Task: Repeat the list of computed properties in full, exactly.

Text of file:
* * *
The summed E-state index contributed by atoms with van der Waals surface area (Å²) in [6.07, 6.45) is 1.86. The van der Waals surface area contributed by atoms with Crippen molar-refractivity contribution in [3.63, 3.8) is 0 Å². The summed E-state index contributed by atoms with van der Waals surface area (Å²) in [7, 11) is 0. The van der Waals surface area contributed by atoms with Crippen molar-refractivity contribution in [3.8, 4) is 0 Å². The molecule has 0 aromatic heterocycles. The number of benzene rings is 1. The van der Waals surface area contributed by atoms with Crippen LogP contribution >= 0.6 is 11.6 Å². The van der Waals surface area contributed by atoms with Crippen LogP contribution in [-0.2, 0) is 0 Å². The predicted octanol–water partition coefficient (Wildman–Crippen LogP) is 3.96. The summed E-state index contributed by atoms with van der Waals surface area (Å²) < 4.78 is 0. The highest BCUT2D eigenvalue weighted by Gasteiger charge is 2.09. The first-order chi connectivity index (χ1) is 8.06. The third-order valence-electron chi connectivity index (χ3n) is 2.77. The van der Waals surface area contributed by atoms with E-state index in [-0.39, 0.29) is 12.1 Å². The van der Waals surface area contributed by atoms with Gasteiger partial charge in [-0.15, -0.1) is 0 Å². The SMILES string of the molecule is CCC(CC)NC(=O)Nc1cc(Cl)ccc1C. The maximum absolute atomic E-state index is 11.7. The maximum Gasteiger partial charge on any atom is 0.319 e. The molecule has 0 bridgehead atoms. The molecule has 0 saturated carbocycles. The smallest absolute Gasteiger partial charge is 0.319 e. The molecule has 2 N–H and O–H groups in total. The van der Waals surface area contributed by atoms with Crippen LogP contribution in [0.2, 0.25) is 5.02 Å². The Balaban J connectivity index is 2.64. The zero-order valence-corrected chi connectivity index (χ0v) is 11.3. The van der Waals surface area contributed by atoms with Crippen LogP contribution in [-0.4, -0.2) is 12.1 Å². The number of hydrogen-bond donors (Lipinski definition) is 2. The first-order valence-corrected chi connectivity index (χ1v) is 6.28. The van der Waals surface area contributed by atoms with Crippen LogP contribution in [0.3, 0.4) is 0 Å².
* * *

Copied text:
The summed E-state index contributed by atoms with van der Waals surface area (Å²) in [6.07, 6.45) is 1.86. The van der Waals surface area contributed by atoms with Crippen molar-refractivity contribution in [3.63, 3.8) is 0 Å². The summed E-state index contributed by atoms with van der Waals surface area (Å²) in [7, 11) is 0. The van der Waals surface area contributed by atoms with Crippen molar-refractivity contribution in [3.8, 4) is 0 Å². The molecule has 0 aromatic heterocycles. The number of benzene rings is 1. The van der Waals surface area contributed by atoms with Crippen LogP contribution >= 0.6 is 11.6 Å². The van der Waals surface area contributed by atoms with Crippen LogP contribution in [-0.2, 0) is 0 Å². The predicted octanol–water partition coefficient (Wildman–Crippen LogP) is 3.96. The summed E-state index contributed by atoms with van der Waals surface area (Å²) < 4.78 is 0. The highest BCUT2D eigenvalue weighted by Gasteiger charge is 2.09. The first-order chi connectivity index (χ1) is 8.06. The third-order valence-electron chi connectivity index (χ3n) is 2.77. The van der Waals surface area contributed by atoms with E-state index in [-0.39, 0.29) is 12.1 Å². The van der Waals surface area contributed by atoms with Gasteiger partial charge in [-0.15, -0.1) is 0 Å². The SMILES string of the molecule is CCC(CC)NC(=O)Nc1cc(Cl)ccc1C. The maximum absolute atomic E-state index is 11.7. The maximum Gasteiger partial charge on any atom is 0.319 e. The molecule has 0 bridgehead atoms. The molecule has 0 saturated carbocycles. The smallest absolute Gasteiger partial charge is 0.319 e. The molecule has 2 N–H and O–H groups in total. The van der Waals surface area contributed by atoms with Crippen LogP contribution in [0.2, 0.25) is 5.02 Å². The Balaban J connectivity index is 2.64. The zero-order valence-corrected chi connectivity index (χ0v) is 11.3. The van der Waals surface area contributed by atoms with Crippen LogP contribution in [-0.4, -0.2) is 12.1 Å². The number of hydrogen-bond donors (Lipinski definition) is 2. The first-order valence-corrected chi connectivity index (χ1v) is 6.28. The van der Waals surface area contributed by atoms with Crippen LogP contribution in [0.3, 0.4) is 0 Å².